Bellwork Bell Construction And Operation Apparatus 512

Fig. 60.

82. The battery used for electric bells is illustrated in Fig. 60. This is the Leclanche cell, and consists of a porous cup P, containing the carbon electrode C, to which a binding post B is attached; also a zinc rod Z, both being enclosed in a glass jar with a contracted top. The zinc rod is provided with a binding screw B1 which serves as the negative terminal of the cell, B being the positive terminal. Before the battery will furnish current, the jar must be filled to the point shown in the cut with a saturated solution of sal ammoniac, and, in connecting up, the zinc of one jar is joined by a short piece of wire to the carbon of the next. This gives a series of grouping, which is usually required in bellwork. When, after considerable use, the current from the cells becomes feeble, it will be necessary to replace the liquid, but it frequently happens that the power may be restored by the addition of a little water to make up for evaporation. The zinc will, in course of time, be consumed, and must be replaced, and the sal ammoniac may also be renewed at the same time, although it should last longer than a single zinc rod of the usual size (3/8 in. diameter). After five or six rods have been used, the material inside the porous cup will no longer act effectively, and this means, practically, a new carbon and cup, since they may be procured very cheaply. In the case of renewal of a large number of cups, they may be returned to the manufacturer, and recharged by him.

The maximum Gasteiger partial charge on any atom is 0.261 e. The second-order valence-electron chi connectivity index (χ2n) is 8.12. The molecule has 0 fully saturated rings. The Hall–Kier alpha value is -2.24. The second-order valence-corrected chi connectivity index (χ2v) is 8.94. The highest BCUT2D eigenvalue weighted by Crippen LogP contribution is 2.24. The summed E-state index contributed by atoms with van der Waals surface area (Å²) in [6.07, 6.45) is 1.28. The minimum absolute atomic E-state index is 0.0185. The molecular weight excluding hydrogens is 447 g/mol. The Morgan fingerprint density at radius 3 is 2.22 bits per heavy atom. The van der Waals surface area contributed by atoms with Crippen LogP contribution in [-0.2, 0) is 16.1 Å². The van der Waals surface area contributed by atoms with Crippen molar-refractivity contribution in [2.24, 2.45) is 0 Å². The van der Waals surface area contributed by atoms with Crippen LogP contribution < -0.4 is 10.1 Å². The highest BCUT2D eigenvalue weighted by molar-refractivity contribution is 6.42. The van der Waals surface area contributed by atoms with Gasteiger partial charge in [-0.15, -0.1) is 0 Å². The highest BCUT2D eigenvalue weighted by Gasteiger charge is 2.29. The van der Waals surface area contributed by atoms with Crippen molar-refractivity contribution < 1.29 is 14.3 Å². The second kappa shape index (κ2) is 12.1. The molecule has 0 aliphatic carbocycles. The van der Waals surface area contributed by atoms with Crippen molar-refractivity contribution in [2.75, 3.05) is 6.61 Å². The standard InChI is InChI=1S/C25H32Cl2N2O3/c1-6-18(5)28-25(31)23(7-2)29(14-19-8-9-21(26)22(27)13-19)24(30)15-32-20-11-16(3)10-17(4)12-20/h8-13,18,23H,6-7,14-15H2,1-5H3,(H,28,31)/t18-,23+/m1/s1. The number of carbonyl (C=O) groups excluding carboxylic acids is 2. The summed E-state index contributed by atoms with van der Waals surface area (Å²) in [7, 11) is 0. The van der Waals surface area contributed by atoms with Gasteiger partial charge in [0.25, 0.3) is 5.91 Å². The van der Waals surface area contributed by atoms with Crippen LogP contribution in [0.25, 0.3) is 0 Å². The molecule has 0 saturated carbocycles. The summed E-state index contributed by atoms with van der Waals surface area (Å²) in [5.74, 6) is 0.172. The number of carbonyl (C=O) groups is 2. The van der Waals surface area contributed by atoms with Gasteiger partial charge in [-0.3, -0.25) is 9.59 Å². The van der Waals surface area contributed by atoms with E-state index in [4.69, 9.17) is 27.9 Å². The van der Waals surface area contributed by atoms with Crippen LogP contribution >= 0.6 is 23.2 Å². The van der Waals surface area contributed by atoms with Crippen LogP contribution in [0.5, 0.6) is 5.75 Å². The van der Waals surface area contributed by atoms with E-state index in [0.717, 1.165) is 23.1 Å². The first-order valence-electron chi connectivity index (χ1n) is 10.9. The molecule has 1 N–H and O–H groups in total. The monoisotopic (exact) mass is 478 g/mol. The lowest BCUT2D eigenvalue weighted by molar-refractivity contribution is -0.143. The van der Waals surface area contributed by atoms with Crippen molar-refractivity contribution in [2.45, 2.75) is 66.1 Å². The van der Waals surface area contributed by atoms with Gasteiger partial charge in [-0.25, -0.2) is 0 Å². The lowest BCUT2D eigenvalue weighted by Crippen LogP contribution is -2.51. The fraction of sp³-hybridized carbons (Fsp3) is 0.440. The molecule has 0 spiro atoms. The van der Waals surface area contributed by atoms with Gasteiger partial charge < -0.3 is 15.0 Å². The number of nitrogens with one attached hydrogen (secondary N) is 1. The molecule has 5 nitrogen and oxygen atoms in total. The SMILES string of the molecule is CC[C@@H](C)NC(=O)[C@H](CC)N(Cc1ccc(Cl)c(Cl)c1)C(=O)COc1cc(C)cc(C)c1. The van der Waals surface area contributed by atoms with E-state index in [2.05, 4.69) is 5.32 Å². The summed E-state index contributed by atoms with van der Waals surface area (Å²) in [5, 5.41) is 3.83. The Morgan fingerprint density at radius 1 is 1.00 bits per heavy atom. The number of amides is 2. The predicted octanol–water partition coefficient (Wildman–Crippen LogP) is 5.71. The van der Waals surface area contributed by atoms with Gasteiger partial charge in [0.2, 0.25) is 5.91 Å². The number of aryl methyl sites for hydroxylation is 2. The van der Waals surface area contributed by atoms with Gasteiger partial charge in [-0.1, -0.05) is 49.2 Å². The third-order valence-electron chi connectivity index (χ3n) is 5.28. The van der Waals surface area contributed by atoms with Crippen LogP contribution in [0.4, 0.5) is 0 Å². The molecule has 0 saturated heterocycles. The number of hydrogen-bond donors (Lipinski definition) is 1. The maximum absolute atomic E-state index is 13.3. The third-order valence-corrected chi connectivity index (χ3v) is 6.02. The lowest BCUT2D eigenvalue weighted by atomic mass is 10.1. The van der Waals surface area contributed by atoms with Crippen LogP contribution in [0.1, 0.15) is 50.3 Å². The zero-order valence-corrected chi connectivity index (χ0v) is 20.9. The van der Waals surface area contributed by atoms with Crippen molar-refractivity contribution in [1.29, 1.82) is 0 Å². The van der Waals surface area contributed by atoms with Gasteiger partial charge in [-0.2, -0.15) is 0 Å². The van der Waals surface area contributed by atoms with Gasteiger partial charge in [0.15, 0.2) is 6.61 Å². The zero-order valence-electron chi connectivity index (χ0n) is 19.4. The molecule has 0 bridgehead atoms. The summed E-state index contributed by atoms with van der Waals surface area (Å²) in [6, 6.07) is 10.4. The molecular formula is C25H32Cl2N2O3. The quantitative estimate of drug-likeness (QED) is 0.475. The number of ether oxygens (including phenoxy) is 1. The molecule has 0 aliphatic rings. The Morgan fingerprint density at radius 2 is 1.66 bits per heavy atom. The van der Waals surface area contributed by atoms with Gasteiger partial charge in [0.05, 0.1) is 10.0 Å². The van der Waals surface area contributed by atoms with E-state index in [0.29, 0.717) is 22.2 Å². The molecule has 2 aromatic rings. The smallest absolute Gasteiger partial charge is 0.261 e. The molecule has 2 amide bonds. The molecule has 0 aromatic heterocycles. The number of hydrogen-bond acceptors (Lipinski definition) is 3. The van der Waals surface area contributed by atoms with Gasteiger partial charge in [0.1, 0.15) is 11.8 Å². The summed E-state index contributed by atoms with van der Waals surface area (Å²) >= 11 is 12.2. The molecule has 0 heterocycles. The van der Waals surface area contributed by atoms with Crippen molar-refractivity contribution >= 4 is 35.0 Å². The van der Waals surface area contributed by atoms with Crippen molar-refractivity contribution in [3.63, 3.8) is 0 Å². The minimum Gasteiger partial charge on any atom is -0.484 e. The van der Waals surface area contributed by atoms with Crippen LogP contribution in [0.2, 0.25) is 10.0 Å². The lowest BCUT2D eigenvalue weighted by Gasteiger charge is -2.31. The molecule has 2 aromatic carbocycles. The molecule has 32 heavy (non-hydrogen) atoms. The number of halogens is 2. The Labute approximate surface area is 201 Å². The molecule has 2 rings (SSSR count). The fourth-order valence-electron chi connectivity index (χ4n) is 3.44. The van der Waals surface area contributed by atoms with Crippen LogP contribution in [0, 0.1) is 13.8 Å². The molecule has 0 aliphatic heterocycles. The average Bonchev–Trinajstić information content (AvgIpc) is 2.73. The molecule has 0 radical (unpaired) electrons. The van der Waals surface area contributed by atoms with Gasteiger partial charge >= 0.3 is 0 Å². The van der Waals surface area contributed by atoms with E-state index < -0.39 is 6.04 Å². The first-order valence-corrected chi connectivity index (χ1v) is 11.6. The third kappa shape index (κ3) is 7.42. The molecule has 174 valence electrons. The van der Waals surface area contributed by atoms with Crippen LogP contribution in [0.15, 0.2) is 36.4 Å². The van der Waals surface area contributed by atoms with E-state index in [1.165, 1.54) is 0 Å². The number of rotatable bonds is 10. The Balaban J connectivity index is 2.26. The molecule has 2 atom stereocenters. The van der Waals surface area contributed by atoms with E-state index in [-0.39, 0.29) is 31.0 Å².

83. It is sometimes desirable to use current from a dynamo or from lighting mains to operate the bells. Of course, it will not be allowable to connect the bells directly across the line, because they would immediately be burnt out, and it is necessary to interpose sufficient resistance to cut down the current to the required amount. The resistance of a bell is usually about 20 ohms, and since it may be rung from one cell of battery, or two cells if there is a long line wire, the E. M. F. across the bell may be taken as 2 volts.